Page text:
There’s Always More to the Story

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Posted by bernreuther on March 1, 2013 at 12:55 pm

This morning, Bill Polian sat on a panel at the Sloan Sports Analytics Conference about “sports breakups,” in which he told us several excellent stories about the emotions involved with cutting players and firing coaches (and what makes a coach last) and in which he also showed some of his famous stubbornness and made the laughable assertion that the Colts could very well have kept Peyton Manning AND Andrew Luck after the 2012 draft.

It occurred to me that a lot of people just assumed that the reason Bill Polian was fired was because he stopped hitting home runs in the draft and because he was incorrectly (but also occasionally correctly) regarded as a jerk.

That’s certainly part of it; the drafts certainly contributed. But what they contributed to – the 2012 salary cap situation – is the bigger issue, more than anything draft or behavior-related. Because the 2012 Colts were going to be screwed even if Peyton Manning’s neck had been 100% all along.

Much has been made about all the dead money that the team carried. And without some June 1 designations, they could have had even more cap trouble. And sure, if Manning had been kept, they wouldn’t have eaten quite the same sum of his contract all in one year. (They just would have been locked into eating millions more of it in future years, making it even worse.) But people tend to forget just how bad the rest of the Colts roster was by 2011. Manning made everyone around him better, sure, but he wouldn’t have been able to do very much with what was left in 2012 after all the necessary cuts would have been made.

So it is very very convenient and interesting that a mere four hours later, Bob Kravitz published a gem of an interview with Colts owner Jim Irsay, wherein he touches on some of the things that everybody forgets: Keeping and paying Peyton Manning would have crippled not only the 2012 Colts, but several more years worth of teams as well. It simply could not work. At all. And being a good and smart owner, Irsay knew it all along.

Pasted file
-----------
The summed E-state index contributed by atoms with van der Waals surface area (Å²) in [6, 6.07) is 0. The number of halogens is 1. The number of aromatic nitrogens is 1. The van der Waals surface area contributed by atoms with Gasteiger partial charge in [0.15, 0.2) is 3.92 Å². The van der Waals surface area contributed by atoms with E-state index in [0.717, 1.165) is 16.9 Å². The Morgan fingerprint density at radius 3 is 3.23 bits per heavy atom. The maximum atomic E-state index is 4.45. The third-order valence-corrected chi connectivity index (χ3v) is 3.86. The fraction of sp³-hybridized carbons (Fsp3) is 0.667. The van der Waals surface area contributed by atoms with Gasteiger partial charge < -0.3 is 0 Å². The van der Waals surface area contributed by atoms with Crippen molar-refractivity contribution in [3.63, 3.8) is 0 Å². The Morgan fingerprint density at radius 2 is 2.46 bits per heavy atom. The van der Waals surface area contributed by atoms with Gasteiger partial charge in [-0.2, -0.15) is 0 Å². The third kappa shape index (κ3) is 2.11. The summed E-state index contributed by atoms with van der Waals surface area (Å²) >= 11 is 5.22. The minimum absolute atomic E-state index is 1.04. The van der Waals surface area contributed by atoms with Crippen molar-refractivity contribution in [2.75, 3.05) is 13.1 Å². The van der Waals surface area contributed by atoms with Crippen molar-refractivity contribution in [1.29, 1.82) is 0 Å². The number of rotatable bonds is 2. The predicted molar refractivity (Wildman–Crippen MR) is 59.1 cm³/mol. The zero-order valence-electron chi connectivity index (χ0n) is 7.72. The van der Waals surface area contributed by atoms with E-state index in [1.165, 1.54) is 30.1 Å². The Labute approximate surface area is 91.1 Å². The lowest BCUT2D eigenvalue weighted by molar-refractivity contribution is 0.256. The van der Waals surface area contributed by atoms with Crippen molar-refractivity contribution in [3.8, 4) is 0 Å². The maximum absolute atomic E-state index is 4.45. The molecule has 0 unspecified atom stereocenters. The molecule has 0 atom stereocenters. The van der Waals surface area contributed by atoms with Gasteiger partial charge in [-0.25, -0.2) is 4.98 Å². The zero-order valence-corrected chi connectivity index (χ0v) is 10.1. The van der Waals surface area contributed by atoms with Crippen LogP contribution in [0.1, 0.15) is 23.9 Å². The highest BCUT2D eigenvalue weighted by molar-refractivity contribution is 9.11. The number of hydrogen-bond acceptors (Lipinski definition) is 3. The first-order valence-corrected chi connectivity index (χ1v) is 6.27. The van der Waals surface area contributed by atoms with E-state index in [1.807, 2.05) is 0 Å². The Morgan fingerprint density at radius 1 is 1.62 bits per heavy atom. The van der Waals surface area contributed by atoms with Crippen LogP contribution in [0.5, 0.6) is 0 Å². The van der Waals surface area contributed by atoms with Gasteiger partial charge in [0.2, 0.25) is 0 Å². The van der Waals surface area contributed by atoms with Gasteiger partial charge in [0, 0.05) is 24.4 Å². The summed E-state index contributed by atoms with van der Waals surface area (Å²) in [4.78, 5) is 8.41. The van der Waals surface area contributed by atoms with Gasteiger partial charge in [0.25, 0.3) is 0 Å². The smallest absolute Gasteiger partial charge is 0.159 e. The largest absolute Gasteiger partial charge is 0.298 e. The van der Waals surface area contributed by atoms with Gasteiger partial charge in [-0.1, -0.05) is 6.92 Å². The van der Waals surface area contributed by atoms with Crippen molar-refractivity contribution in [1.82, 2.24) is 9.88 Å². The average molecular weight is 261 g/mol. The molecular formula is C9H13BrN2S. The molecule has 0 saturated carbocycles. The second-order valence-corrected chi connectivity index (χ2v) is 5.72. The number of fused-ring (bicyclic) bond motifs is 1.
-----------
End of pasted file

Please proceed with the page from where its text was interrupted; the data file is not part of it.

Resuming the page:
“…and he understood the cap room situation where, if he’d stayed, there would have been no Reggie Wayne, no Winston Justice, no Samson Satele, I’m not sure about Robert Mathis. We couldn’t have kept anybody. I mean, our offensive line would have been even worse than it was. The worst thing you can imagine would have been to see (Manning) struggling with a team completely deprived of talent, being 1-6 or something like that and then calls for Andrew to come in and play over Peyton. I could see it happening. The cap situation was that dire.

As we have discussed before, paying Manning’s option bonus last year would have locked him in for the next four seasons. Tom Condon negotiated a gem of a deal (and don’t believe what Polian said this morning about it “absolutely” being up for re-structuring; there was no incentive whatsoever for Peyton to do that and Condon wouldn’t have). And doing that would leave the team without the successor that fell into their laps and without a whole lot of other pieces to build with either.

Pardon the pun, but the team got Lucky as could be in 2011. A healthy Manning would’ve taken them to the playoffs, but the team would have struggled for the next decade. Heck, even one more win might have ensured that same fate! 2011 was a necessary evil, and may very well have been one of the best things to happen to the franchise since their previous #1 pick in 1998.

I think the world of Bill Polian. But draft misses – or even just singles where he used to hit doubles – led to him paying to keep veterans like Gary Brackett and Kelvin Hayden and Joe Addai where he previously made the difficult but correct decisions like letting Mike Peterson and Edgerrin James walk. And those contracts spread signing bonus prorations out into their years of decline and kicked the can down the proverbial road. 2012 was going to be a bloodbath, Manning or no Manning. And it was all avoidable. There’s always more to the story, of course, but the 2012 cap situation was a mostly-overlooked element that played a very large role in the switch that landed Ryan Grigson in Indianapolis.

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